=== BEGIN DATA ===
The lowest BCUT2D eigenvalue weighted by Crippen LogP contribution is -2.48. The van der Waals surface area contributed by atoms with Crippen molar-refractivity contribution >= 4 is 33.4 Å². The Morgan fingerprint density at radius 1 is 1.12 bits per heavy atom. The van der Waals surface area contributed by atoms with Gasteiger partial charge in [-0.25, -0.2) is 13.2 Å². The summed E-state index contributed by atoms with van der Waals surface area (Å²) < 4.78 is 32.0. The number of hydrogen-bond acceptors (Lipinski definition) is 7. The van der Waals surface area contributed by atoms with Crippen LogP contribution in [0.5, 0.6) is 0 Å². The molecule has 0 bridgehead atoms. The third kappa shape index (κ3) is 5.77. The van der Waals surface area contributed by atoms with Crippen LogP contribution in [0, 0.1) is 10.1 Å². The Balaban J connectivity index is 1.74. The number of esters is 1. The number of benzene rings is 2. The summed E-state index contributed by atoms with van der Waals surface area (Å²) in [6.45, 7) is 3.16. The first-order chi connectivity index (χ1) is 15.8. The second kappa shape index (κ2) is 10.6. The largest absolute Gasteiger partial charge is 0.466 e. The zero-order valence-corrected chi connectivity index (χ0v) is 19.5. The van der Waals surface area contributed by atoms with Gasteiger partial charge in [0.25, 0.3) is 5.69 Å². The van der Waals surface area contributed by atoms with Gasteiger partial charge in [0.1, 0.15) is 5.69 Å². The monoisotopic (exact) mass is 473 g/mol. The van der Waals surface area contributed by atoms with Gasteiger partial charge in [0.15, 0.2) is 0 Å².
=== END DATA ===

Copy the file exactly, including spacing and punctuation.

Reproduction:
The lowest BCUT2D eigenvalue weighted by Crippen LogP contribution is -2.48. The van der Waals surface area contributed by atoms with Crippen molar-refractivity contribution >= 4 is 33.4 Å². The Morgan fingerprint density at radius 1 is 1.12 bits per heavy atom. The van der Waals surface area contributed by atoms with Gasteiger partial charge in [-0.25, -0.2) is 13.2 Å². The summed E-state index contributed by atoms with van der Waals surface area (Å²) < 4.78 is 32.0. The number of hydrogen-bond acceptors (Lipinski definition) is 7. The van der Waals surface area contributed by atoms with Crippen LogP contribution in [0.5, 0.6) is 0 Å². The molecule has 0 bridgehead atoms. The third kappa shape index (κ3) is 5.77. The van der Waals surface area contributed by atoms with Crippen LogP contribution in [0, 0.1) is 10.1 Å². The Balaban J connectivity index is 1.74. The number of esters is 1. The number of benzene rings is 2. The summed E-state index contributed by atoms with van der Waals surface area (Å²) in [6.45, 7) is 3.16. The first-order chi connectivity index (χ1) is 15.8. The second kappa shape index (κ2) is 10.6. The largest absolute Gasteiger partial charge is 0.466 e. The zero-order valence-corrected chi connectivity index (χ0v) is 19.5. The van der Waals surface area contributed by atoms with Gasteiger partial charge in [0.25, 0.3) is 5.69 Å². The van der Waals surface area contributed by atoms with Gasteiger partial charge in [0.1, 0.15) is 5.69 Å². The monoisotopic (exact) mass is 473 g/mol. The van der Waals surface area contributed by atoms with Gasteiger partial charge in [0.15, 0.2) is 0 Å².